Wu Ching-Tzu

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Wu Ching-Tzu

 

Born 1701 in Anhwei Province; died 1754 in Yangzhou. Chinese humanist writer.

Wu Ching-tzu opposed the foreign Manchu dynasty. He renounced a career as an official and in 1734 moved to Nanking, where he lived in poverty. He wrote the satirical novel An Unofficial History of the Literati (published 1803; Russian translation, 1959), which attacked the entire ruling class. Wu Ching-tzu depicted the degradation of the arrogant bureaucrats who were in positions of power; he favored a search for individual self-perfection conducted in the spirit of a revitalized Confucianism. His ideal society as portrayed in the novel was rationally organized and was similar to an enlightened monarchy. The positive heroes of An Unofficial History of the Literati include representatives of the ancient Confucian morality, members of the new generation who long for freedom of the spirit, ordinary people, and independent “new women.” Most of the novel’s negative characters are individualized, whereas the positive characters serve chiefly as mouthpieces for the author’s ideas. An Unofficial History of the Literati is to a great extent conventional in form, but at the same time it has highly complex characters and is free of traditional verse insertions and authorial sermonizing.

Wu Ching-tzu also wrote poetry, other works of fiction, and commentaries on the Shih Ching (Book of Songs).

REFERENCES

Fishman, O. L. Kitaiskii satiricheskii roman. Moscow, 1966. Pages 71–106.
Lu Hsun. A Brief History of Chinese Fiction. Peking, 1959. Pages 288–97.

I. S. LISEVICH

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References in periodicals archive ?
Poetic composition is problematized in the novel not just because of the terror of literary inquisition, but also because it is often appropriated by charlatans and self-styled "famous scholars" (mingshi) for whom the author Wu Jingzi seems to reserve his sharpest barbs.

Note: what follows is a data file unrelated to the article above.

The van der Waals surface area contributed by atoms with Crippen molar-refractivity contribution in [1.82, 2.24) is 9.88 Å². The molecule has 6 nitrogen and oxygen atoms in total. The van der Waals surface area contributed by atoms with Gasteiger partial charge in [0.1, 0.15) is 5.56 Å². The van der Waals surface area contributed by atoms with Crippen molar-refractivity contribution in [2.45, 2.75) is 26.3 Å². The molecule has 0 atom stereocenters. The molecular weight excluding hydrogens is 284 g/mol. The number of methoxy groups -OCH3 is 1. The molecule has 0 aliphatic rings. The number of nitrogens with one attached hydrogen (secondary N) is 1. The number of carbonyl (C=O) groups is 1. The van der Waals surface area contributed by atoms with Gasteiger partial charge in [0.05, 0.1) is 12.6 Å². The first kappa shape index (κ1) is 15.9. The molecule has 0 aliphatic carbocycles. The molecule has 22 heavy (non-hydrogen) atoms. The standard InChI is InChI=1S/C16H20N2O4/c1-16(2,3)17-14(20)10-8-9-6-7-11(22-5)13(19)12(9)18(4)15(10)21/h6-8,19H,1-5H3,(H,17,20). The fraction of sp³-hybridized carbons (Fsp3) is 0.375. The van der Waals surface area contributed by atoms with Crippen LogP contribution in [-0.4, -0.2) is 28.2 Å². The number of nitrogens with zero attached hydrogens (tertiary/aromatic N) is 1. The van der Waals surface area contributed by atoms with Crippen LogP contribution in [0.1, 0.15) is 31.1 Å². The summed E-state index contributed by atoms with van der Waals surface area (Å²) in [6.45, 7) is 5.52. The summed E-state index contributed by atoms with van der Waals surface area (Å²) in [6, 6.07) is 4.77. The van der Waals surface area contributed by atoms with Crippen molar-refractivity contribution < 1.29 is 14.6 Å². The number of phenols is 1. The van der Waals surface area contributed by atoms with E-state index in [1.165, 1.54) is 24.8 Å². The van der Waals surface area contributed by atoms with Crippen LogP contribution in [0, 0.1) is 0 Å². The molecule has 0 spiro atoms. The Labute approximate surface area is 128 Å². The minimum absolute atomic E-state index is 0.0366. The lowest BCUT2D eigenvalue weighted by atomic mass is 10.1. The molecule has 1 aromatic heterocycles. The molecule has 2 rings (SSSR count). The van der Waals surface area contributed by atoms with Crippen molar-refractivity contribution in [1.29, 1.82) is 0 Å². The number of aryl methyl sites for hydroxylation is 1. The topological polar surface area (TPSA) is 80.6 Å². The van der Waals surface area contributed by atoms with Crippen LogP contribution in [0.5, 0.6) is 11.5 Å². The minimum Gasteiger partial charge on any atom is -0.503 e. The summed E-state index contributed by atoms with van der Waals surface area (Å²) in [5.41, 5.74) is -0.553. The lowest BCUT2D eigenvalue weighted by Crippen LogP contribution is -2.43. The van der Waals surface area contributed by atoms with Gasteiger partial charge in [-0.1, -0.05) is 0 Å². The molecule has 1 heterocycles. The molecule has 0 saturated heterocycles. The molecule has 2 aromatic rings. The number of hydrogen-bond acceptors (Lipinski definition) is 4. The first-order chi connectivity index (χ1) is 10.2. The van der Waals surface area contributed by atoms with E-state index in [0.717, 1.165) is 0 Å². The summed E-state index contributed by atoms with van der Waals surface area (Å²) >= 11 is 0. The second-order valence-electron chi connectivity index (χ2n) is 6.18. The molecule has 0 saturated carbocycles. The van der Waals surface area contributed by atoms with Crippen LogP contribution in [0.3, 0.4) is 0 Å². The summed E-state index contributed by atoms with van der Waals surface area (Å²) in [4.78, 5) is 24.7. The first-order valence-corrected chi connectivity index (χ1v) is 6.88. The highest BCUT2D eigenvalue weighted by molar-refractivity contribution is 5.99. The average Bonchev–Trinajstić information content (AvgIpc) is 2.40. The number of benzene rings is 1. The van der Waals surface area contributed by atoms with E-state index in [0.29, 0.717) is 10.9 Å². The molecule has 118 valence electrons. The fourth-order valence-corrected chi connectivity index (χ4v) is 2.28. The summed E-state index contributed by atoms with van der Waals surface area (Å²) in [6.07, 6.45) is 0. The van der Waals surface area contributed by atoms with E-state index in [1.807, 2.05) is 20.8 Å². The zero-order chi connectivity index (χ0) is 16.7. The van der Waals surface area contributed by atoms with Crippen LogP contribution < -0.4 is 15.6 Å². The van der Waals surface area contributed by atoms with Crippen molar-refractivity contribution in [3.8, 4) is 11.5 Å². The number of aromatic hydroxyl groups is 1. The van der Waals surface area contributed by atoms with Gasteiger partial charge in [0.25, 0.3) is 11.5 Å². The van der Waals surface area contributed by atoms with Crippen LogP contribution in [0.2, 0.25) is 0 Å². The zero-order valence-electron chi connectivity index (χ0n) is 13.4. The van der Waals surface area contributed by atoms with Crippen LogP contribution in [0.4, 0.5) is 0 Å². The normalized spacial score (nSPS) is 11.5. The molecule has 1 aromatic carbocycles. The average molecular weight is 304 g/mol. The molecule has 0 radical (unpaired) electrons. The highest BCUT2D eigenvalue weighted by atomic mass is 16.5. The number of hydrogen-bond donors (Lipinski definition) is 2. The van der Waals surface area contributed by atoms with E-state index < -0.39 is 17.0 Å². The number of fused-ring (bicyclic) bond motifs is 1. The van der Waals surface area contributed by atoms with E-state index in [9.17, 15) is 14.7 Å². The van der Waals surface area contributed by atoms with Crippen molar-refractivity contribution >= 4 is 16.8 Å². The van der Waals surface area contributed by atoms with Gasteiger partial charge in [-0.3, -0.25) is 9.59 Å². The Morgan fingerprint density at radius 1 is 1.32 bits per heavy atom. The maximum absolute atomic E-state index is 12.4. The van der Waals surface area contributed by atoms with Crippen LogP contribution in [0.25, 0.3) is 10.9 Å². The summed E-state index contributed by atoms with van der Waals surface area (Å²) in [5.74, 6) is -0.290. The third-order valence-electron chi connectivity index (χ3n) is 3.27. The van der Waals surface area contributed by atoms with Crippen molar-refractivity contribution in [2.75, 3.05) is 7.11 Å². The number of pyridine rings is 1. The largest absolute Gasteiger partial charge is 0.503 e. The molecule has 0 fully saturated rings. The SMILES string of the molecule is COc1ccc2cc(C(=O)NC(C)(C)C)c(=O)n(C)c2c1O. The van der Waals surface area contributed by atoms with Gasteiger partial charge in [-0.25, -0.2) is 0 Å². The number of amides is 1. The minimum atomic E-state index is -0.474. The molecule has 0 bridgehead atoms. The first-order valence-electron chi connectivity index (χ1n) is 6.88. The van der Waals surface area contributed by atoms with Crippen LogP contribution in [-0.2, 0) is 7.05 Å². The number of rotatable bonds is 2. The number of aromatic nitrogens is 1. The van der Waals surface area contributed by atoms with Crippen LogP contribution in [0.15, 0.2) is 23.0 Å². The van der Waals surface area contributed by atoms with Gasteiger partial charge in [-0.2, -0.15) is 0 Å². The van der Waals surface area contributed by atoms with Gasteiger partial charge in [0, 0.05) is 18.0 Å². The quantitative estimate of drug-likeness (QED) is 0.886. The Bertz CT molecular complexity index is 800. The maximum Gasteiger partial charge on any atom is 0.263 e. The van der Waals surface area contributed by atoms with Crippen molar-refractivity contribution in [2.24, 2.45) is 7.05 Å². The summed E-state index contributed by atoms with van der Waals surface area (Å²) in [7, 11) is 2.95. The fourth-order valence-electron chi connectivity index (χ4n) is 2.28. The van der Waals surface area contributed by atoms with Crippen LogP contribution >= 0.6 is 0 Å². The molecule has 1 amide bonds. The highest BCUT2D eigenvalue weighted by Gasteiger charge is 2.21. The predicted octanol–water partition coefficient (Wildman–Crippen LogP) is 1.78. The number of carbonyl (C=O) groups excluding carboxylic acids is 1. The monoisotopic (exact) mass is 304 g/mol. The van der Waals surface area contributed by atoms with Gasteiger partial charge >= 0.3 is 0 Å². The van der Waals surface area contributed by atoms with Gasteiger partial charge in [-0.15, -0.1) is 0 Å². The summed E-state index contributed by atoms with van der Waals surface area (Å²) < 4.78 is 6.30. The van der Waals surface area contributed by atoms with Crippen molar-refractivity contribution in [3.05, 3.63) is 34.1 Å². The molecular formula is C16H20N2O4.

Wu Jingzi wrote the brilliant satire The Unofficial History of the Scholars and Cao Xueqin produced The Dream of the Red Chamber.
The increase in litigation in all countries related to changing demographics and the highly complicated urbanized and commercial cultures familiar to both Shakespeare and Wu Jingzi, author of The Scholars(Rulin waishi).
Wu Jingzi was a member of a scholarly and well-to-do family.
Probably around 1740, Wu Jingzi began work on the semiautobiographical Rulin waishi, completing it about 10 years later.
In its literatus author Wu Jingzi's eyes, this self-cultivation has become possible only through uncompromising withdrawal from pragmatic social involvement, since the rewards of the striving for what the preface and the extra-textual commentary call "gong ming fu gui"--career, fame, wealth, and rank--had dominated the idealistically Confucian pursuit of humanistic relationships, art, and learning in his time.
This is of course valid, even though he essentially ignores the important question of why Wu Jingzi would choose to express something of such national and philosophical import as Confucian ritual in the lowly regarded fictional medium, employing the vernacular rather than the classical language, leaving out his name from the manuscript--a choice that caused his friend Cheng Jinfang to comment in a poem (ca.
By molding his study around chapter 37, Shang Wei essentially denies the satirical character of Rulin waishi, seeing it instead as Wu Jingzi's personal exploration of the intricacies and ironies of eighteenth-century ritualistic thought and practice of Nanjing literati.
23-42), takes issue with Lu Xun's A Brief History of Chinese Fiction of 1924, in which only Wu Jingzi's Rulin waishi was classified as a satiric novel, while the critical novels of the last decade of the Qing were labeled "novels of exposure." Wu argues that satire is an element that is found in varying degree in many other novels as well.
Roddy focuses on Wu Jingzi's Rulin waishi, but also discusses at length Xia Jingqu's Yesou puyan and Li Ruzhen's Jinghua yuan.
6383), Roddy looks into the intellectual background of Wu Jingzi, Xia Jingqu, and Li Ruzhen: family connections tie Wu Jingzi to the ritual studies of Yan Yuan and Li Gong; Xia Jingqu can be connected to Changzhou scholarship through his patron Yang Mingshi; and Li Ruzhen was introduced to kaozheng studies by his teacher Ling Tingkan, who wrote on ritual classics, phonology, and mathematics.